Healthcare Decisions- Lessons from Covid

Healthcare Decisions- Lessons from Covid

This post was contributed by guest writer Alicia Blair

In Carnegie Mellon University’s insights on making decisions in a COVID-19 world, researchers note that the pandemic has posed difficult but interdependent decision-making challenges for professionals and individuals alike. Professionals need to base decisions on relevant health protocols, such as when to keep establishments open. On the other hand, individuals have to make choices about whether or not a risk is worth taking when Covid case numbers are high, such as going to a hospital for treatment or to a restaurant for dinner. The pandemic clearly showed how people can make vastly different decisions when faced with a healthcare crisis based on the information they use and their own risk assessment.

On an individual level, the dilemmas we faced in the pandemic can provide a framework for decision-making, for example, when we receive an unfavorable diagnosis or when we need to make a choice for someone else. In this article, we’ll take a look at some of the tips for making better health-related choices during an emergency.

Gather information

When people are uncertain about what’s going to happen, we have a tendency to choose evidence that confirms our existing beliefs. We may look at a narrower range of information, at the expense of alternative (but potentially wiser) perspectives and opinions. This reliance on our initial instincts may not lead us to the best outcome. The good news is that there are plenty of credible information sources you can turn to, as many national advocacy groups publish free research online.

As we mentioned in our post on ‘When Serious Illness Strikes’, the downside to increased access for information is that we have to be wary of what we learn from Dr. Google, as it can come from publishers with a hidden agenda. Moreover, it’s difficult to know what information is relevant or appropriate for your unique case without consulting a health professional. It’s always a good idea to check with a doctor first.

Look at the long-term

When a crisis strikes, we focus on the immediate circumstances, sometimes without thinking of what might come next. Maryville University’s feature on healthcare crisis management points out that mental healthcare challenges often follow crises. Around 32% of Americans claim they suffered with anxiety or depression due to the pandemic. Various emergencies like earthquakes, floods, or other natural disasters around the globe have impacts that can stay with us for a very long time. For an individual example, choosing to undergo an operation before exhausting all other options can lead to trauma and secondary stressors like financial difficulties.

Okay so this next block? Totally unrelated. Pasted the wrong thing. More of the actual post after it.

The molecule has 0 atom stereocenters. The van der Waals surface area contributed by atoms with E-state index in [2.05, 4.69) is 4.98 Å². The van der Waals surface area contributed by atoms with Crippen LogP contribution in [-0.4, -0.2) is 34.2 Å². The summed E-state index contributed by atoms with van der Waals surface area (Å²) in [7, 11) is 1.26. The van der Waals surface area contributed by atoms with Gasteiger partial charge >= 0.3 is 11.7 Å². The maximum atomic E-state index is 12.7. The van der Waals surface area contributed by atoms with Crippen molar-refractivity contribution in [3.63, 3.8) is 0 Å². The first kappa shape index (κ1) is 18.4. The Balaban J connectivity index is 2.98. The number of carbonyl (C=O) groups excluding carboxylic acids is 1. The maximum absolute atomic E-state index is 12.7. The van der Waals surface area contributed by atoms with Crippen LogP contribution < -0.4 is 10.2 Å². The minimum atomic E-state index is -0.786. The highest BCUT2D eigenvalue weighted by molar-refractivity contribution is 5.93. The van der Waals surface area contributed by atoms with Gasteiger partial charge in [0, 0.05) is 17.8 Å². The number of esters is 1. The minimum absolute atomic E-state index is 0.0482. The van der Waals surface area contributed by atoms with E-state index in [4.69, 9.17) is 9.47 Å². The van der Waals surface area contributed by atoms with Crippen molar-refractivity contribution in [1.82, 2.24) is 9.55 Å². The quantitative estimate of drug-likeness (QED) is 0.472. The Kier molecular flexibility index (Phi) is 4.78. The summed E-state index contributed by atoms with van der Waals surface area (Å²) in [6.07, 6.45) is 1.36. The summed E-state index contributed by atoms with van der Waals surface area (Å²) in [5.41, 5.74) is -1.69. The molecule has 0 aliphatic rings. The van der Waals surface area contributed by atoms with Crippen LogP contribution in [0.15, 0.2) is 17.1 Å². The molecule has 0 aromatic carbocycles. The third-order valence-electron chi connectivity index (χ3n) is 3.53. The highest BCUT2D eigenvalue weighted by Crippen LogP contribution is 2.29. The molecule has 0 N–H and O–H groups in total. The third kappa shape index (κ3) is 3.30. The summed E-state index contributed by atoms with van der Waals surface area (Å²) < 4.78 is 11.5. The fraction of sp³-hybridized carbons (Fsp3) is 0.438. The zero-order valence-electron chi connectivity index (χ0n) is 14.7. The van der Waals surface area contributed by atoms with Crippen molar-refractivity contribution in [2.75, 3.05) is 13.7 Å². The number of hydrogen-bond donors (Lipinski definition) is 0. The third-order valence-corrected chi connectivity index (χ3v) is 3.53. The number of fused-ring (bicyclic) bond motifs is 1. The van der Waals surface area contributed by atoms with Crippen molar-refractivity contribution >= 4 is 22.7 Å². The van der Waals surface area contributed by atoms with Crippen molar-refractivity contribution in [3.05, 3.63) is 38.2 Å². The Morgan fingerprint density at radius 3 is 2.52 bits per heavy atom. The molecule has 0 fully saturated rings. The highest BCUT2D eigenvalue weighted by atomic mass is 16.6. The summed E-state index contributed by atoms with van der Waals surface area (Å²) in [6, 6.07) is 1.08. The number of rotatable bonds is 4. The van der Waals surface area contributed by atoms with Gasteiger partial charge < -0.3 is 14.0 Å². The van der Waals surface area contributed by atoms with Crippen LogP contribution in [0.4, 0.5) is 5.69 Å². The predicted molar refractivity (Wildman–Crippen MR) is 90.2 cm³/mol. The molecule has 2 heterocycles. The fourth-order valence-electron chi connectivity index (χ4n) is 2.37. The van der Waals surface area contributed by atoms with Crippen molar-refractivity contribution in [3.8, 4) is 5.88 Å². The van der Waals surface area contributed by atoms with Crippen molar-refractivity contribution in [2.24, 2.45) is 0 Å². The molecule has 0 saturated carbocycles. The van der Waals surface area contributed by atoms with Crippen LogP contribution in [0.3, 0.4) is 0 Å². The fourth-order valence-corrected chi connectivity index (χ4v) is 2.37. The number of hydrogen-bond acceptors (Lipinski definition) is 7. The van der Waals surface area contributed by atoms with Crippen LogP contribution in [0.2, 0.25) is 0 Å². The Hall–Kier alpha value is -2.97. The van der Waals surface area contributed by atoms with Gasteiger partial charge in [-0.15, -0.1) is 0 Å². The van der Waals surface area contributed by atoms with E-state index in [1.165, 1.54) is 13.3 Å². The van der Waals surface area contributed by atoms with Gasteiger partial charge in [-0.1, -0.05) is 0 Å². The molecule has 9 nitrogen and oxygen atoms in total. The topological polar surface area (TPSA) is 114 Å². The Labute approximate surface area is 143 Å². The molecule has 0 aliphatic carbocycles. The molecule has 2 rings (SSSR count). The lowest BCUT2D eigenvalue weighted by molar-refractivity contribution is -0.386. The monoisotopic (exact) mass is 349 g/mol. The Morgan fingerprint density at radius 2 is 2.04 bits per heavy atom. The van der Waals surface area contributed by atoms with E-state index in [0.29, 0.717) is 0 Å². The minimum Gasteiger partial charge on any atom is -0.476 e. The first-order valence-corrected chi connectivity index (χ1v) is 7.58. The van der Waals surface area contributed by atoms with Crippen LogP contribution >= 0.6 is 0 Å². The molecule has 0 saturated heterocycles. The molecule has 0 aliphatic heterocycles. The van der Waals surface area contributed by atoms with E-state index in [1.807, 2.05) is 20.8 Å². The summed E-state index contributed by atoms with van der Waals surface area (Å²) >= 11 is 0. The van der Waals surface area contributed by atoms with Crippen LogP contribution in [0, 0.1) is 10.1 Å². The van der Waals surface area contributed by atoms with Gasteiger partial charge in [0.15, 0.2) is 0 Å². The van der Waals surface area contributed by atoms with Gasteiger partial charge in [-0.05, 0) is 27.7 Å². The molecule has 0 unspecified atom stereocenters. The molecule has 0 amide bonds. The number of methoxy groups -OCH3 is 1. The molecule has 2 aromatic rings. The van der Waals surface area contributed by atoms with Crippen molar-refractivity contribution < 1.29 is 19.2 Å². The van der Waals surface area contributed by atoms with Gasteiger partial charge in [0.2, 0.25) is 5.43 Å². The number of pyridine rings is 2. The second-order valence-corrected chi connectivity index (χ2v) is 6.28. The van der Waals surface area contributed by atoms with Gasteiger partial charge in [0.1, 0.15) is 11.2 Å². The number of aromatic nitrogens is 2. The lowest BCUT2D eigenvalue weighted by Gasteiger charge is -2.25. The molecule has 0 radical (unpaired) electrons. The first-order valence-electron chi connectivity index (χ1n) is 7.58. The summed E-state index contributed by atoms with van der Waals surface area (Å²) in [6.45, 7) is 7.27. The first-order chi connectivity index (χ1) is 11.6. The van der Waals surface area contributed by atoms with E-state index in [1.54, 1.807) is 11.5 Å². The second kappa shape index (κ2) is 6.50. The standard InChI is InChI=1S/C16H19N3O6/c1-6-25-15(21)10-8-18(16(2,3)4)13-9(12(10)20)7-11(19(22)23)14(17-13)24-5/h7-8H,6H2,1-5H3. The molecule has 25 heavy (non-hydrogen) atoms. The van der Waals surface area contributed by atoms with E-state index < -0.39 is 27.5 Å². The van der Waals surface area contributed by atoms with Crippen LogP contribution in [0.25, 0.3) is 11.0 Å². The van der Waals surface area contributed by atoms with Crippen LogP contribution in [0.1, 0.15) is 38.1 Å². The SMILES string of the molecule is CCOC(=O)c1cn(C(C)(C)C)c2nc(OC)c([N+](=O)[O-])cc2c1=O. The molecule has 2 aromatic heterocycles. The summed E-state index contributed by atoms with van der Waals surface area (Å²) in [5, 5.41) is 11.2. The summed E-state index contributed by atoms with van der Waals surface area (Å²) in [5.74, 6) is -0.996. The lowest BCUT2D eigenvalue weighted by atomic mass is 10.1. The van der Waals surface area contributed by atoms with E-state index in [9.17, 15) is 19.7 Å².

Humans have a “present bias” where we tend to value immediate returns and benefits. However, making decisions based on our prospects in the here-and-now may lead to either overly pessimistic or optimistic short term decisions. The trick to surviving a medical crisis is a balanced, resilient approach. Take stock of where you are right now — physically, mentally, emotionally, and financially — then try to imagine where certain choices can take you in the future.

Take a breather

It may seem counterintuitive to pause when things are urgent, but research tells us that our emotions can affect our decision-making process — and we’re often unaware of it. For instance, we’re prone to less thoughtful analysis when we’re angry. We might not stop to ask if what we’re doing is right, or if we have the right information. Interestingly, sadness can make us think more deeply and process information in a systematic way, but it can also trigger poor financial choices – like the willingness to pay higher prices to buy something immediately.

Allow yourself to step back a bit. It’s also important to take a breath, literally. The Physiologist Magazine’s write-up on deep breathing found that our breathing rhythm helps synchronize brain activity in regions associated with cognitive and emotional functions. So when we disrupt our breathing, we affect the signal processing in those key areas. Before you make any decision, spare some time for slow, deep breathing to relax your mind.

Finally, share the burden of decision-making with health professionals, who can empower you to choose treatment based on the best available evidence aligned with your preferences and values. It’s easy to feel overwhelmed and alone when facing a medical crisis, but Patient Navigator LLC is here to help. Contact us today to learn more.

Author: Alicia Blair

Posted in Chronic Disease, Other health issues, Patient Advocacy, Patient Centered Care, Problem Solving
Patient Navigator LLC does not diagnose, treat clients or recommend a treatment plan. We are not a substitute for the consultation and care of doctors and other health care providers. We provide you with research and information to use with your doctors. Always check with your health care team before making medical decisions.

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